After the set, we linked up with Cadence Weapon (aka Rollie Pemberton) and shimmied backstage to be cool cats & tell Lido how much we love her. Can’t express how much we missed post-show backstage hangs to be honest.
Bonus backstage digital shot of two icons below as our film cameras couldn’t handle the power of both them together…Not yet done with the night, we headed with Pemberton to classic poutine spot Chez Morasse for a Gayance (right below) secret set in the parking lot. There we met the oh-so-cool rapper Hua Li (left below), got poutine and chatted with Rollie about FME. “It’s one of the best line-ups of any festival I’ve ever played in Canada by far,” he confided to us.Speaking on FME’s eclectic multi-language line-up Rollie reflected, “Playing a festival like this shows you how Canada is vaster than you realize… I recommend everyone come play FME, this shit is banging. You gotta open up out of your comfort zone.”
We kicked off our FME 2021 day two on Friday September 3rd at Bonsound’s annual BBQ pool party. The cool & kind Montreal label played host as Paul Jacobs played a psychedelic poolside set in a beautiful backyard while we kicked off our shoes and cooled off our already tired feet.
Kids at the school next door watched through the gates. We were fed hot dogs with coleslaw & corn and enjoyed the lakeside backyard view.
Made some friends on the dock. The band even got in the pool. Very cool indeed.We then linked up with Gayance to have a lil’chat, as the previous night she had just gotten in from Brussels (fancy). When asked about the last night’s straight off the plane secret show with the audience eating poutine as she played she giggled, “I felt like I was straight-up back in Quebec after this whole month in Europe. Like, baby you back in Quebec!” When asked if the late-night snackers were distracting she exclaimed “I would like to eat poutine while I play! Poutine with pulled pork please!”An old soul with an incendiary vibe, Gayance broke it down for us; “I try to channel the greats, channel their energy… I just want to make something timeless. I don’t give a fuck if I’m not famous in this lifetime. I want to do something that makes people go, ‘Oh shit!’ when they find the record. I collect vinyl. I want someone to find my own vinyl and be like ‘This shit is rare!’”
From there, we headed to Place de la Citoyenneté to hear Laura Niquay. She sang in her native tongue of Atikamekw, playing songs off her recently Polaris long-listed album Waska Matisiwin.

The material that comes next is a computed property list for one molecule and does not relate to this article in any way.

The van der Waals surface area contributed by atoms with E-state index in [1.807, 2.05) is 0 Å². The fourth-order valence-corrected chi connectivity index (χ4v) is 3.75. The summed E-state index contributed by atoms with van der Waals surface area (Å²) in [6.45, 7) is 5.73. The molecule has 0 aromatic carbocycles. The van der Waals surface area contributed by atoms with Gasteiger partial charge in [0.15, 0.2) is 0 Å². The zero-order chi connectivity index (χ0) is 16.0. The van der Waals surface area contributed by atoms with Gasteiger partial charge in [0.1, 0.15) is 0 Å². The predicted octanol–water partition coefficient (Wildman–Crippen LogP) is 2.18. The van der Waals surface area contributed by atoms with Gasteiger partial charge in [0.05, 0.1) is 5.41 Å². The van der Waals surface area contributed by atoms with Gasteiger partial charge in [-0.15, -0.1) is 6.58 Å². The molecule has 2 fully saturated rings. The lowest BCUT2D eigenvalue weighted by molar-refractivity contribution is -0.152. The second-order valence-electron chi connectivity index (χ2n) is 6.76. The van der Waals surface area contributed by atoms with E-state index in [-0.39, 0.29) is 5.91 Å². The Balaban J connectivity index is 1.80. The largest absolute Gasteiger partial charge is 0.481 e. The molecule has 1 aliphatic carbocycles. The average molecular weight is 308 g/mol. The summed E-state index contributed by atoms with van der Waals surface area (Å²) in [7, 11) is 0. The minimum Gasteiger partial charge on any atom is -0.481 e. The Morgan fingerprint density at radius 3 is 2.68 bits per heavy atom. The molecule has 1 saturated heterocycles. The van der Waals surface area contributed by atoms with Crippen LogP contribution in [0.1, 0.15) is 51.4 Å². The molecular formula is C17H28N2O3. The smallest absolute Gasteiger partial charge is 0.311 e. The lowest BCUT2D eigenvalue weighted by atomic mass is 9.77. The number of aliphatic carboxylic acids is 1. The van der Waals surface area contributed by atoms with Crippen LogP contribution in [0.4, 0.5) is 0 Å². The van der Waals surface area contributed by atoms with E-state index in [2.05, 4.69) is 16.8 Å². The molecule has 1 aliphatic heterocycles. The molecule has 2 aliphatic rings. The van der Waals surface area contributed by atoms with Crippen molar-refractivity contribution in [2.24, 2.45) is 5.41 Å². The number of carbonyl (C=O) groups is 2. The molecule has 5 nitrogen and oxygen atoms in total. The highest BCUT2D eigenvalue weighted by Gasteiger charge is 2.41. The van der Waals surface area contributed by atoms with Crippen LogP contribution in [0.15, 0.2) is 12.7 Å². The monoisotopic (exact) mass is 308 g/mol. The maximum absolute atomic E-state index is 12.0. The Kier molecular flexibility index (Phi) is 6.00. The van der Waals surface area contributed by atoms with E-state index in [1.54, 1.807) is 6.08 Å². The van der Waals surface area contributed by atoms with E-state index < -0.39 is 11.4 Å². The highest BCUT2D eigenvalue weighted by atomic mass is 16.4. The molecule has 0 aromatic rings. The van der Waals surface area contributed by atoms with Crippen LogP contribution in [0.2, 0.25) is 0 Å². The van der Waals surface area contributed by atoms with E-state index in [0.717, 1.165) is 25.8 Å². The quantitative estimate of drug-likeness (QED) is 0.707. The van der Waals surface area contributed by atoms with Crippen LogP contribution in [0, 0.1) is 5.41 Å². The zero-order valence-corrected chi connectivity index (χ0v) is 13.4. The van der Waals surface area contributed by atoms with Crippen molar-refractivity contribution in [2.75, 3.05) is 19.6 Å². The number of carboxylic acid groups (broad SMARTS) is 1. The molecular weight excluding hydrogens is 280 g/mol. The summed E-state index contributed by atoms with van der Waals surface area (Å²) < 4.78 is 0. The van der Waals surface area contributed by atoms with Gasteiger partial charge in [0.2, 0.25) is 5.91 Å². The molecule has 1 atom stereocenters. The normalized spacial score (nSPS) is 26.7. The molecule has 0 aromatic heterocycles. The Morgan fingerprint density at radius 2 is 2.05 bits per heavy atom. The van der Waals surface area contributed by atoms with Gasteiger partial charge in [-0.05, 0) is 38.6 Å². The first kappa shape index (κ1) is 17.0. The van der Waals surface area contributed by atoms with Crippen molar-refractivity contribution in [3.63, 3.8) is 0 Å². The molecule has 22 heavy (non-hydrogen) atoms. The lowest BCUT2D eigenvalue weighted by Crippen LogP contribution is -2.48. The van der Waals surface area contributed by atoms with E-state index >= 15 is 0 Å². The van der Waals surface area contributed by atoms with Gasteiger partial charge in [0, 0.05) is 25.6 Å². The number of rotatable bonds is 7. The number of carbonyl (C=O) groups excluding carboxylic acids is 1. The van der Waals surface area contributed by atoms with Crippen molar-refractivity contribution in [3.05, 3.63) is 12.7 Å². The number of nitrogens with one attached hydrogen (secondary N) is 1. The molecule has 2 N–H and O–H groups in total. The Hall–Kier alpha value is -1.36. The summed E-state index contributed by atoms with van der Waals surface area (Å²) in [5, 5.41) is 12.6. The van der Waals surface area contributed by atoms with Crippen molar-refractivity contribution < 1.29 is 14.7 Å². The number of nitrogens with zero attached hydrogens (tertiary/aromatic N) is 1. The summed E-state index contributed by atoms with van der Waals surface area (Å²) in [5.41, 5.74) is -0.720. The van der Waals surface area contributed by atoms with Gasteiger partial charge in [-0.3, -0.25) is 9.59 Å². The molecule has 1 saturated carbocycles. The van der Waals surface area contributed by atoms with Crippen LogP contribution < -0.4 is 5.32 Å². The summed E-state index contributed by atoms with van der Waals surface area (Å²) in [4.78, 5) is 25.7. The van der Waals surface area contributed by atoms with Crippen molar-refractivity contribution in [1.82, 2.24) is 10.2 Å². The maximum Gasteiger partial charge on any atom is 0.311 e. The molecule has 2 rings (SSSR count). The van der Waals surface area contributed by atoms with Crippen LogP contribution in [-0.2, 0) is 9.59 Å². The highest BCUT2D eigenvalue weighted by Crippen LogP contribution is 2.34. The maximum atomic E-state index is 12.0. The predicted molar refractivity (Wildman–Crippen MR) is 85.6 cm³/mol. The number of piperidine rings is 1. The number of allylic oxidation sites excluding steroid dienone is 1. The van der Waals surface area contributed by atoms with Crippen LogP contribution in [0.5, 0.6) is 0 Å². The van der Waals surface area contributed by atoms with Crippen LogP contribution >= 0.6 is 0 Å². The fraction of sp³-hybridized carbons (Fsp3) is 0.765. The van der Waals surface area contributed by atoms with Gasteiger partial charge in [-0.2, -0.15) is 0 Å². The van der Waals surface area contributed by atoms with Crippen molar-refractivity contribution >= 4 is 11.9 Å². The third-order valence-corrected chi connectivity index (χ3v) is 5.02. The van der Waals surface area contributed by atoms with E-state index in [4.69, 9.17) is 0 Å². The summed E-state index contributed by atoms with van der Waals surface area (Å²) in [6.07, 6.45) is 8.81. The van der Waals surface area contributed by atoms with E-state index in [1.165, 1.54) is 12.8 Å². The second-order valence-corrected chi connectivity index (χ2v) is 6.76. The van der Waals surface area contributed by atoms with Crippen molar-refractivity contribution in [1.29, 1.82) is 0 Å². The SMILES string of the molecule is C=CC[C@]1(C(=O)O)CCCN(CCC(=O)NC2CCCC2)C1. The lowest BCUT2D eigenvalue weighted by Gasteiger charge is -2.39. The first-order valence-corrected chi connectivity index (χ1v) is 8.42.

We clapped along to the beat, listened to her stories, and swayed to her sweeping indie-folk songs, accented with punching percussion.
Later that afternoon we hit up the Royal Mountain Records showcase at Cabaret de la Dernière Chance, featuring two rad Toronto acts.First up Ducks Ltd. played a jangly set of songs off their (recently expanded and reissued) debut EP Get Bleak, as well as new tracks off their upcoming album Modern Fiction, out October 1st. Lead vocalist Tom McGreevy (below) went shoeless and would go on his tippy-toes when a good chorus would hit. Art punk four-piece Bad Waitress followed, serving us up some piping hot punches of sound. Delicious.
After falling for Paul Jacobs’s rad tunes earlier that day at the Bonsound BBQ pool party we had to hear more, so we headed to Petit Théâtre du Vieux Noranda to catch more of the vibe.
Our toes tapped as the set’s mesmerizing visuals matched the grooves perfectly, the animated images drawn by Paul Jacobs himself, bringing you deeper into his world. Jacobs and his superb band played tracks off of his latest album, Pink Dogs on The Green Grass, released this past April.While we’re not sure of Paul Jacobs’ percussionist’s name, she was very cool. Couldn’t not mention & capture a photo of her coolness.
Went outside for some air between sets and ran into the delightful Les Deuxluxes. Their latest album Lighter Fluid is criminally slept on, so wake up! They weren’t playing a Les Deuxluxes set at FME, but instead in town with Barry Paquin Roberge.
And then it was time. The OBGMs time. People couldn’t help but get up and dance as soon as they hit the stage but quickly were told to sit down by security, understandably. Densil McFarlane was in true rockstar form, with his “POLICE LINE DO NOT CROSS” guitar strap, making moves all over the stage, laying on the floor while playing and shredding on the speakers. When the audience didn’t take part in his call and response games to his liking he teased, “Sounds too Toronto… Do it like you’re from here!” A banter pro, McFarlane and the band encouraged the crowd to send Polaris jury members the fist emoji on social media as a threat (as they’re on the shortlist for this year’s grand prize, with the winner announced this Monday, September 27th). “We’re one of those punk bands that love accolades,” they joked. “I’m tired of being told we are underrated. I wanna be overrated!” Indeed they played like true award-winning pros, closing the set remarking, “After the show, we’ll be selling our souls.. and MERCH!” Oooh Baby Gimme More indeed. That’s what The OBGMs stands for, duh. Saturday the 4th of September marked our FME 2021 festival day three, which started with a stuffed secret show by Alias (another former Polaris long-list nominee). Who doesn’t love a little psych-rock? Fun fact: You may have heard Alias’s music if you watch Big Little Lies.